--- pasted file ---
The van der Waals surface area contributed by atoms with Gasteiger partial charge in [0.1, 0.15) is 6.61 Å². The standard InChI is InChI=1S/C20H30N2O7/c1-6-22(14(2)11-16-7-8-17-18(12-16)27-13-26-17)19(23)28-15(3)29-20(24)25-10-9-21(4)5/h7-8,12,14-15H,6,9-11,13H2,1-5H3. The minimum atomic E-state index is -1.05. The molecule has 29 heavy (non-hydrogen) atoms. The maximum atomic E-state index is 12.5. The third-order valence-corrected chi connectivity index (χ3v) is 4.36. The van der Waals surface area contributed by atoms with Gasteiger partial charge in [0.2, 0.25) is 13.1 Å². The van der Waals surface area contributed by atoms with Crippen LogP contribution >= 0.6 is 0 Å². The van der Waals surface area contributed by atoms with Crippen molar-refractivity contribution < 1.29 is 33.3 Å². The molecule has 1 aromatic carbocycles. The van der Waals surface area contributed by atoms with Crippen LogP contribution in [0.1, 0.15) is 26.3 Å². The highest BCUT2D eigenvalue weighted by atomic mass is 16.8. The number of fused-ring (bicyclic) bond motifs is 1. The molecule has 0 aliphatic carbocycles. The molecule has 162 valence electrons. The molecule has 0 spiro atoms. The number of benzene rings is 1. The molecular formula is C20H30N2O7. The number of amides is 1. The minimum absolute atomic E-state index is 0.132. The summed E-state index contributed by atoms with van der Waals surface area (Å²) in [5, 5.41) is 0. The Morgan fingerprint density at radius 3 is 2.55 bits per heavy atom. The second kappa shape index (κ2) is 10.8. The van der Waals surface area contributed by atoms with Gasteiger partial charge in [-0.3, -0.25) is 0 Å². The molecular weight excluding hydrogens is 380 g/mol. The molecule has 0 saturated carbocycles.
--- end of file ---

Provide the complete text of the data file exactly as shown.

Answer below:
The van der Waals surface area contributed by atoms with Gasteiger partial charge in [0.1, 0.15) is 6.61 Å². The standard InChI is InChI=1S/C20H30N2O7/c1-6-22(14(2)11-16-7-8-17-18(12-16)27-13-26-17)19(23)28-15(3)29-20(24)25-10-9-21(4)5/h7-8,12,14-15H,6,9-11,13H2,1-5H3. The minimum atomic E-state index is -1.05. The molecule has 29 heavy (non-hydrogen) atoms. The maximum atomic E-state index is 12.5. The third-order valence-corrected chi connectivity index (χ3v) is 4.36. The van der Waals surface area contributed by atoms with Gasteiger partial charge in [0.2, 0.25) is 13.1 Å². The van der Waals surface area contributed by atoms with Crippen LogP contribution >= 0.6 is 0 Å². The van der Waals surface area contributed by atoms with Crippen molar-refractivity contribution < 1.29 is 33.3 Å². The molecule has 1 aromatic carbocycles. The van der Waals surface area contributed by atoms with Crippen LogP contribution in [0.1, 0.15) is 26.3 Å². The highest BCUT2D eigenvalue weighted by atomic mass is 16.8. The number of fused-ring (bicyclic) bond motifs is 1. The molecule has 0 aliphatic carbocycles. The molecule has 162 valence electrons. The molecule has 0 spiro atoms. The number of benzene rings is 1. The molecular formula is C20H30N2O7. The number of amides is 1. The minimum absolute atomic E-state index is 0.132. The summed E-state index contributed by atoms with van der Waals surface area (Å²) in [5, 5.41) is 0. The Morgan fingerprint density at radius 3 is 2.55 bits per heavy atom. The second kappa shape index (κ2) is 10.8. The van der Waals surface area contributed by atoms with Gasteiger partial charge in [-0.3, -0.25) is 0 Å². The molecular weight excluding hydrogens is 380 g/mol. The molecule has 0 saturated carbocycles.